|A Prayer for the New Millennium
by Audrey Y. Scharmen
There is a young soul in this worn old receptacle. Whoever is in charge of such things: Give it to a golden child with a lean tall barefoot mother in a flowered dimity dress. A woman with Nordic eyes and sun-bleached hair and a lilting laugh.
Leave them a dusty country road where blue morning glories and sunflowers embrace. A road that leads through riverside fields where plump sweet potatoes lie deep in rich black soil, waiting to be dug.
Leave a cottonwood to be scaled and a rippling waist-high sea of grass, brimming with meadowlarks, to explore beneath the wide clean sky where crows converse.
Leave a vintage green mason jar to fill with autumn-drowsy crickets and the last of summers grasshoppers for fishermen on the riverbank who will pay a penny for each.
Leave arpeggios of redwings amid fuzzy cattails in the backwater where mother and child primly tuck up their skirts and wade happily hand in hand.
Leave some ripe black walnuts to be carried home with late roses and sweet potatoes bundled in folds of dimity.
Leave then such simple precious things, that they may begin again.
Audrey Scharmen reflects from the shores of Mills Creek, near Solomons.
The Measure of Time ~ by Pat Piper
This is an extraordinary moment. The three consecutive zeros make it so. Otherwise, what happened at midnight on Friday is just another midnight; just another New Year; just another countdown to another second of which weve never before been a part.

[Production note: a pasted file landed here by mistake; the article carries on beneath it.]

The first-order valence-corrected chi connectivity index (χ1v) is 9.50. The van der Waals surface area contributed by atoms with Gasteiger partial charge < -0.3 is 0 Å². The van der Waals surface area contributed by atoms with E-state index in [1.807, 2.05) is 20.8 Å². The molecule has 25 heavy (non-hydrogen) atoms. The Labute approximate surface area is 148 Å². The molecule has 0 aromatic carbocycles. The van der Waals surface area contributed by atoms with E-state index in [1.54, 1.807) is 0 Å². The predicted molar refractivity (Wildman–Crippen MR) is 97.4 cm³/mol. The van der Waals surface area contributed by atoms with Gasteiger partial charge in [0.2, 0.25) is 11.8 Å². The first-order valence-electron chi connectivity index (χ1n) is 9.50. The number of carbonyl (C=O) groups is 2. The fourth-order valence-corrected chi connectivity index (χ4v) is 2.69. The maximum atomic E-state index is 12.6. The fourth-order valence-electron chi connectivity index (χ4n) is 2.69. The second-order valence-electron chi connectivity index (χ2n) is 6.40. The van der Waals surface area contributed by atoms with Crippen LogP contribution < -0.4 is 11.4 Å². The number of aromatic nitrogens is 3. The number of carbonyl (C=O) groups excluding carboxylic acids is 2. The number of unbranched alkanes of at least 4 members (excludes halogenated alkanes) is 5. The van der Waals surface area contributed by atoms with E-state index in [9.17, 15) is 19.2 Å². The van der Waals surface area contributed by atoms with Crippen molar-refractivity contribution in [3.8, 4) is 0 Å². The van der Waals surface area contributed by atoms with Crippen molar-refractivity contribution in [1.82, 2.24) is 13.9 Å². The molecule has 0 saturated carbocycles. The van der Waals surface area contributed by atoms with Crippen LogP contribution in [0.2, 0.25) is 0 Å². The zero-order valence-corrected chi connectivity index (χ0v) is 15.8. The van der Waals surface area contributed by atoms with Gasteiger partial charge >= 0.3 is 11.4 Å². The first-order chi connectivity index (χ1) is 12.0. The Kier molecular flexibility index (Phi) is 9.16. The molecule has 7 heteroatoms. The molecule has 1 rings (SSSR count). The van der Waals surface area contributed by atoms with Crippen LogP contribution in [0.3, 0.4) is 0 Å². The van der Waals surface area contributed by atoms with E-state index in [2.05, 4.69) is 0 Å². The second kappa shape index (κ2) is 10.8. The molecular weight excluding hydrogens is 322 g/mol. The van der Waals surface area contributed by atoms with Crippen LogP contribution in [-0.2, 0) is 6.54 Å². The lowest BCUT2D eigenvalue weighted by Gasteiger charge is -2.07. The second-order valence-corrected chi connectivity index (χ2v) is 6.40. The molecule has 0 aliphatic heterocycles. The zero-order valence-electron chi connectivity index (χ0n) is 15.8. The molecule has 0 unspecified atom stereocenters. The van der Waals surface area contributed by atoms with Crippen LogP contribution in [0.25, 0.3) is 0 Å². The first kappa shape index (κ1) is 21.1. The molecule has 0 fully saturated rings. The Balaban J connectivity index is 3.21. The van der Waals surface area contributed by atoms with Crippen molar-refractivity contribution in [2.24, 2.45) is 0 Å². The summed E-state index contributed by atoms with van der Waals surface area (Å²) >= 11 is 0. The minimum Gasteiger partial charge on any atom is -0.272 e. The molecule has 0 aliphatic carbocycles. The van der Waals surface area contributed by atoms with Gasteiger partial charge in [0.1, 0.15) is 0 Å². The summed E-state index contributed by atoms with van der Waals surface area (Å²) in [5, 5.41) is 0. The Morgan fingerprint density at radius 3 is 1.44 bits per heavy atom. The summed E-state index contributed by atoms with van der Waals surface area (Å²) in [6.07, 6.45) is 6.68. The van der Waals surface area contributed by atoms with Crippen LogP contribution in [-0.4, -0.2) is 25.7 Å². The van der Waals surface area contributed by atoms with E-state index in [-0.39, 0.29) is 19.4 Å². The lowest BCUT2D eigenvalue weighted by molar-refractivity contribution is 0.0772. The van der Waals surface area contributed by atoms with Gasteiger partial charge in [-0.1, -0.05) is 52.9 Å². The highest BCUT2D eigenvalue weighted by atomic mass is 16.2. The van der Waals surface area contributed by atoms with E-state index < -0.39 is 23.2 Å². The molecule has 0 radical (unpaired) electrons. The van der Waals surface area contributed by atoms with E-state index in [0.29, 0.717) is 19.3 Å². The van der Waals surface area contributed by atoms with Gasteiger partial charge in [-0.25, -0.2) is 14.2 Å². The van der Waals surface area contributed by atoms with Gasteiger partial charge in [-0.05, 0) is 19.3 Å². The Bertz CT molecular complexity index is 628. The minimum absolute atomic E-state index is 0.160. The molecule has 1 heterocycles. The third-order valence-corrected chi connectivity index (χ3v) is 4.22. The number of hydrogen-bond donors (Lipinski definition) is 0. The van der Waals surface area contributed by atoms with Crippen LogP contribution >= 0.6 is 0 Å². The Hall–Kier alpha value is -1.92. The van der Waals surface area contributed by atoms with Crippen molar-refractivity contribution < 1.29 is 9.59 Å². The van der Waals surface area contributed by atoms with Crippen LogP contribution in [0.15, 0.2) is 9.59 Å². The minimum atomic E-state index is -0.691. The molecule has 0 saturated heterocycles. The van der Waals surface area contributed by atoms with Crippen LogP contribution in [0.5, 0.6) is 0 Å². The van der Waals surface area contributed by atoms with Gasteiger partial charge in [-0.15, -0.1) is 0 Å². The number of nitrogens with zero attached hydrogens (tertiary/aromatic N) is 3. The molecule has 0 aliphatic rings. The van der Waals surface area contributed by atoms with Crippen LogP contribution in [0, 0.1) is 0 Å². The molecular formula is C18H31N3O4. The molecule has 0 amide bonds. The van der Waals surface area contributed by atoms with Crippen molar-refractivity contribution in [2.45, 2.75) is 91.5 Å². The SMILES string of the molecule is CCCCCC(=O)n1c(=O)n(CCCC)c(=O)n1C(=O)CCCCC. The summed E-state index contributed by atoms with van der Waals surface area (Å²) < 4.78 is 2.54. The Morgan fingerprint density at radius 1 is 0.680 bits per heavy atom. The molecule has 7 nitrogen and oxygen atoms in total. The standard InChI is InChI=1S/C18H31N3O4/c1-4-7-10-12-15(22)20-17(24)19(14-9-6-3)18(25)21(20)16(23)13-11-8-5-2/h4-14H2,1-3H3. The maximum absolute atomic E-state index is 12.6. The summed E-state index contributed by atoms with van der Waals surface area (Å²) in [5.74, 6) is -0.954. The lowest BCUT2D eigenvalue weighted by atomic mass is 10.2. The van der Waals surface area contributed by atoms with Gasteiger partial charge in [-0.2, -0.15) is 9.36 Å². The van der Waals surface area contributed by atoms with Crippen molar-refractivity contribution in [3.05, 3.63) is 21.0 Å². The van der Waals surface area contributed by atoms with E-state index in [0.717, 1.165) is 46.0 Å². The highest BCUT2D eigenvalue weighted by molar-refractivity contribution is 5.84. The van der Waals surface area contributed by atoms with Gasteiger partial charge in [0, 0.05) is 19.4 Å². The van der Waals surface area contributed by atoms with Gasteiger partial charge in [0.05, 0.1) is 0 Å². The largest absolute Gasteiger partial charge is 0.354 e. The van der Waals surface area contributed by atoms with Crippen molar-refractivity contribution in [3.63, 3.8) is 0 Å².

Of course, its all just a bunch of numbers. The system of 365 days in a year didnt even begin until the seventh century so if you want to step into the true 21st century, well, it might have happened last Ground Hog Day or it may not be here for another three years.
But we need to be able to measure. Thats the way its been since Day One, whenever that was. On Friday night, we hit one of those longer marks on our measuring stick.
It makes one wonder what the people on December 31, 2999 will be thinking about us, as they look back and laugh and tell each other, despite our problems, at least were better off than those from the Dark Ages. Certainly there will be dusty video tapes telling the story of 1999. Theyll most likely be dubbed into a new format, something that brings the historic characters like Ricky Martin or Jerry Springer or Rosie ODonnell into the living room where one can sit right in front of them or to the side of them and watch them talk about these times. But what will these future readers learn about who we are?
Well, we try every year, sometimes every day, to answer that question. Our quality of life is getting better in a material way. We have a four-stroke outboard, we have GPS, cell phones, the Redskins are entertaining if not good while the Eagles (the band, not the team) are both good and entertaining.
But amid all these things is concern about the soul. Were not sure if owning a handgun is a right or an intent to hide a weapon. Were worried about our children being hit over the head with pornography and violence by this thing called television, and were not sure if its the cause or the result. We worry about 50-percent turnouts to vote for the most powerful office in the world. We worry about our communities becoming Seven-11ed or Safewayd so that every town looks the same as the other town. We worry about the center of our home and of our self.
And this is a good thing. Because as we step into the next year and century and begin the very millennium that readers a thousand years from now will watch come to an end, our morning on January 1 included looking at Herring Bay and saying wow. Were we not to say that word, then we wouldnt care about the rest of it. We wouldnt care about the soul.
If this newspaper can be a way to reach across years and generations, we ask that you in the 22nd century be able to say wow every time you look at the water.
After that, everything else is really just a bunch of numbers.
Pat Piper looks out over Herring Bay from Rosehaven.
New Bay Times Weekly